March 22, 2010 — Access to Information (ATI) has been increasingly recognized as a crucial condition for transparency and accountability in government, as well as for citizen empowerment. While ATI is just one of many interdependent links in a long accountability chain, when securely connected with its neighbors, it can contribute to curbing corruption and fostering the public participation of a better informed citizenry.
Access to Information in Africa "Access to Information is a basic human right," former US President Jimmy Carter told an ATI conference in Accra, Ghana, in February. "Freedom of information is particularly critical for vulnerable and marginalized persons, including women. I have heard how women were not allowed to speak during public forums or have a say in public policy issues that directly affect them, such as laws on inheritance of property or the criminalization of rape. For these women, the right of access to information is key to encouraging participation and to fostering the tremendous contributions that women can make."
Access to information is a basic human right. Freedom of information is particularly critical for vulnerable and marginalized persons, including women.Former US President Jimmy Carter
African countries face various challenges to provide information access: low literacy rates, weak institutions, limited Internet access, a reliance on oral traditions, as well as inadequate records management and lack of full implementation capacity. Yet opportunities in the region have emerged as a committed and engaged group of stakeholders are demanding adoption of pending ATI bills in various countries. "After lagging badly behind the advances that have been made elsewhere around the world on the right of access to information, a critical mass of activity and activism is emerging," said Richard Calland, Director of the University of Cape Town’s International School of Transparency. "There is a real opportunity now to move forward, but in order to do so effectively we will have to be creative – not simply relying on the adoption of legislation, but looking to voluntary disclosure systems, for example – and build strong, multi-sector partnerships."
Challenges and Solutions In this context the World Bank’s Africa Region and the World Bank Institute (WBI) participated in and supported, along with other donors, a regional conference on the Right of Access to Information organized by the Carter Center in collaboration with regional partners. Through plenary sessions and working groups, 130 conference participants from 18 countries discussed the challenges and potential solutions to strengthen ATI coalitions. In the absence of a comprehensive statutory right to information, alternative options identified for ATI advancement included proactive transparency, sectoral transparency (i.e. Extractive Industries Transparency Initiative) and leadership integrity. WBI Vice President Sanjay Pradhan, who spoke at the opening panel with President Carter, stressed the importance of harnessing the power of technological innovation, as well as the need to provide support through knowledge exchange, multi-stakeholder coalition building, and leadership strengthening. Creating an Action Plan At the end, a regional action plan was developed and country delegations —consisting of both state and non-state actors —developed country specific action plans.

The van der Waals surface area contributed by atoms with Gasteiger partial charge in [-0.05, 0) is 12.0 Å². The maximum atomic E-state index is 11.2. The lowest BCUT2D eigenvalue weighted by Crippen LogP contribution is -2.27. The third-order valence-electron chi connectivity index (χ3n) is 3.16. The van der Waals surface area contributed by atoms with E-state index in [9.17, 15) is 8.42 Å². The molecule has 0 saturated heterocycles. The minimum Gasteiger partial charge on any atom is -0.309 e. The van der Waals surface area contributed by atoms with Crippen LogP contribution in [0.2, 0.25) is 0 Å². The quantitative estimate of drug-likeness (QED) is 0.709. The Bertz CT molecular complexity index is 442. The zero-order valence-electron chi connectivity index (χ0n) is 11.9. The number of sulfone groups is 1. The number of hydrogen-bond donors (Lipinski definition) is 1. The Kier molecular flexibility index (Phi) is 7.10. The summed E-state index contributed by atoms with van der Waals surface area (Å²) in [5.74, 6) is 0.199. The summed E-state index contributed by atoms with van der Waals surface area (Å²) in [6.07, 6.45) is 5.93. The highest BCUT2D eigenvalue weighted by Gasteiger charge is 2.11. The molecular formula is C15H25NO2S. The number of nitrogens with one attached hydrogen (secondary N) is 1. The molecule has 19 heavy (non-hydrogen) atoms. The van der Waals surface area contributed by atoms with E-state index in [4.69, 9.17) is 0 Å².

Laura Neuman, manager of the Access to Information Project at the Carter Center, said the African Regional Findings and Plan of Action, "serves as a complement to the global Atlanta Declaration for the Advancement of the Right of Access to Information, and provides an important set of considerations and a clear roadmap for forwarding the right in the region. The African Plan finds that while transparency is essential to good governance, paradoxically in many countries it is seen as a costly luxury rather than a development priority that brings economic gains." Moving Forward Together WBI is exploring support to a group of African countries to implement the action plans in partnership with the Carter Center, the University of Cape Town’s International School of Transparency, regional practitioners’ networks and other World Bank units.
It aims to do so by enhancing linkages between regional and local stakeholders, building their capacity through knowledge exchange, and showcasing good practices. In Ghana, the World Bank is supporting a dialogue between the national Coalition on the Right to Information and Parliament on the draft bill, as Nana Oye Lithur, convener of the Coalition, highlights: "The Right to Information Coalition in Ghana is looking beyond the promulgation of the Right to Information Law by Parliament. We will collaborate with Government to identify information delivery structures."
Additionally, in Zambia, the World Bank is supporting consultations to draft and adopt an ATI Bill with key stakeholders—government officials, civil society organizations, and journalists. "This ongoing technical support provided by the Bank is considered crucial in helping the country learn from international experience in this area," said Kapil Kapoor, Country Manager for Zambia. Meanwhile, in Sierra Leone, the World Bank is working with the government and civil society to realize the passage of a Freedom of Information Bill.
"WBI's work that emphasizes strengthening coalition and capacity of stakeholders to make ATI work could be very helpful in laying the groundwork for enactment and implementation of the bill," said Vivek Srivastava, Senior Public Sector Specialist in the Africa Region.
For information on WBI's Access to Information (ATI) program, please contact Marcos Mendiburu:email@example.com
Read a transcript of the speech by Sanjay Pradhan, Vice President, World Bank Institute